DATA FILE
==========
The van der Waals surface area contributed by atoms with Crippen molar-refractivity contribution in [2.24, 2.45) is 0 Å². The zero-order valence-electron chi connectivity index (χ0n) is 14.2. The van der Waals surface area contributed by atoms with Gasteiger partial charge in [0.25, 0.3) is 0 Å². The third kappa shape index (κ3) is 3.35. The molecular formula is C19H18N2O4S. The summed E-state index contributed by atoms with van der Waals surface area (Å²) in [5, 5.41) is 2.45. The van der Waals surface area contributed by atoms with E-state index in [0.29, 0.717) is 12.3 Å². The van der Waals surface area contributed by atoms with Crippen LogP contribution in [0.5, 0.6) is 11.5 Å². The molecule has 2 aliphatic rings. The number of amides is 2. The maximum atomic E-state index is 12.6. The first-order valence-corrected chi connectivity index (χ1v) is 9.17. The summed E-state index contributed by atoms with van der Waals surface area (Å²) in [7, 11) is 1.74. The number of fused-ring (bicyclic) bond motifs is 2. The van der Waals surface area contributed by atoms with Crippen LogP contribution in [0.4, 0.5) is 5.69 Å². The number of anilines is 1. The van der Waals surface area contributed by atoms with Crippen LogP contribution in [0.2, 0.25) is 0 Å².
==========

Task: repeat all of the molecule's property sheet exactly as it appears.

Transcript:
The van der Waals surface area contributed by atoms with Crippen molar-refractivity contribution in [2.24, 2.45) is 0 Å². The zero-order valence-electron chi connectivity index (χ0n) is 14.2. The van der Waals surface area contributed by atoms with Gasteiger partial charge in [0.25, 0.3) is 0 Å². The third kappa shape index (κ3) is 3.35. The molecular formula is C19H18N2O4S. The summed E-state index contributed by atoms with van der Waals surface area (Å²) in [5, 5.41) is 2.45. The van der Waals surface area contributed by atoms with E-state index in [0.29, 0.717) is 12.3 Å². The van der Waals surface area contributed by atoms with Crippen LogP contribution in [0.5, 0.6) is 11.5 Å². The molecule has 2 aliphatic rings. The number of amides is 2. The maximum atomic E-state index is 12.6. The first-order valence-corrected chi connectivity index (χ1v) is 9.17. The summed E-state index contributed by atoms with van der Waals surface area (Å²) in [7, 11) is 1.74. The number of fused-ring (bicyclic) bond motifs is 2. The van der Waals surface area contributed by atoms with Crippen LogP contribution in [0.4, 0.5) is 5.69 Å². The number of anilines is 1. The van der Waals surface area contributed by atoms with Crippen LogP contribution in [0.2, 0.25) is 0 Å².